Changing Climate

The US Just Had Its Hottest Summer Ever — Beating Out 1936 Dust Bowl

This summer narrowly topped the previous record set by the Dust Bowl summer of 1936, when huge portions of the West and Great Plains were parched by severe drought

(Olivier Douliery /AFP/Getty Images)

The United States had its hottest summer on record this year, narrowly edging out the previous milestone that was set 85 years ago during the Dust Bowl.

The National Oceanic and Atmospheric Administration announced Thursday that the average temperature this summer for the contiguous U.S. was 74 degrees Fahrenheit, or 2.6 degrees warmer than the long-term average. The heat record caps off a season full of extremes, with parts of the country experiencing persistent drought, wildfires, record-breaking heat waves, hurricanes and other extreme weather exacerbated by climate change.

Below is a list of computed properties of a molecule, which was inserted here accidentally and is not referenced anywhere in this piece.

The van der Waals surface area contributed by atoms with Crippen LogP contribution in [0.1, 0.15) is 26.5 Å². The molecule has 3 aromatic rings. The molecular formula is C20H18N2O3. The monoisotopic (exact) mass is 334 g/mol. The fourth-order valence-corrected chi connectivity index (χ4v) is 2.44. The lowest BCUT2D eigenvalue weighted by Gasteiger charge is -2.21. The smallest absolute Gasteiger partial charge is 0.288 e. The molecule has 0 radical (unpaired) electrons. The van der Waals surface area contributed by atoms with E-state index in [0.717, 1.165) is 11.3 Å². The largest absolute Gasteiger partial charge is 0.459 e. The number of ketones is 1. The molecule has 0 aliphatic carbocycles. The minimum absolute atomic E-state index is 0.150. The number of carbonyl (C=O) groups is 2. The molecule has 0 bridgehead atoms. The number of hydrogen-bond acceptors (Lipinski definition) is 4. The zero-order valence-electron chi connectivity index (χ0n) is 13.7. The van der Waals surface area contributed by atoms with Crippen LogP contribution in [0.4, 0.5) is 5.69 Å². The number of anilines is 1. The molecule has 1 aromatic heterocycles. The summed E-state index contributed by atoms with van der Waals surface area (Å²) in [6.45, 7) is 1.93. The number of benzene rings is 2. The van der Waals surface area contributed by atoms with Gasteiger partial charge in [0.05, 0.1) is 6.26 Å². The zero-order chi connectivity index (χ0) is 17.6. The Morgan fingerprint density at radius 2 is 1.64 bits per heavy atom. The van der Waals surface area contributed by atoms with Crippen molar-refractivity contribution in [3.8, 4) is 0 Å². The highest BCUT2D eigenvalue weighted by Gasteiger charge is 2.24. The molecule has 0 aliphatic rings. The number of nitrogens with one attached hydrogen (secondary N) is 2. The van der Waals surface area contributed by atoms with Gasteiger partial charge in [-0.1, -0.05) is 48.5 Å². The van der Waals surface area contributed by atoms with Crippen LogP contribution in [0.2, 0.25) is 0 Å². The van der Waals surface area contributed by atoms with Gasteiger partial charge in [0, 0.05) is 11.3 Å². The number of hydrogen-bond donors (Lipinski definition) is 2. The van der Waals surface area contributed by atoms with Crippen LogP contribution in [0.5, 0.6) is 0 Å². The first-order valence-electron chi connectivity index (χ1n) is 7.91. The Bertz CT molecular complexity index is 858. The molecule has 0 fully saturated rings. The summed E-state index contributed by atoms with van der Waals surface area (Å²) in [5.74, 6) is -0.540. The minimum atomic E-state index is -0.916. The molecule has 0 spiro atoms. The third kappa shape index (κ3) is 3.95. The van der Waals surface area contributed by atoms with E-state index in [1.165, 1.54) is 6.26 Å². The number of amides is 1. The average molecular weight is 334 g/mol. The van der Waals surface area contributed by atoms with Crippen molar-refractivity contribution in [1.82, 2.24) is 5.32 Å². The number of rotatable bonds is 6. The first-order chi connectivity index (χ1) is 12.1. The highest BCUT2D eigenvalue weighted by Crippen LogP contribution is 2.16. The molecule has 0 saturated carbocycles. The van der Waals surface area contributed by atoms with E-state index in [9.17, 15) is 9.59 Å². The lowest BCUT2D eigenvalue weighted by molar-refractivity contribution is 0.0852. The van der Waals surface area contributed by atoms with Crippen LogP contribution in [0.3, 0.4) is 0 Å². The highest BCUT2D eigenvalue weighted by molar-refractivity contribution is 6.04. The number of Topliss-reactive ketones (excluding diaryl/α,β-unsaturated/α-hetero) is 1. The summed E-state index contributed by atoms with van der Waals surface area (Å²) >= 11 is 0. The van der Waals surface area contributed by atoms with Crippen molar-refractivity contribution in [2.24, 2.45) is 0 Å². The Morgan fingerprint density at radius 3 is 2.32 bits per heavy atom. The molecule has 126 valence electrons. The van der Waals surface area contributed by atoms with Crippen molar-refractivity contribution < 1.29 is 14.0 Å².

A new report published by the U.N.-appointed Intergovernmental Panel on Climate Change paints a grim picture of the global climate crisis. Here are five takeaways from the report.

Though this year's summer was technically hotter than 1936, the very small gap puts the two years "neck and neck," in what NOAA called a "virtual tie."

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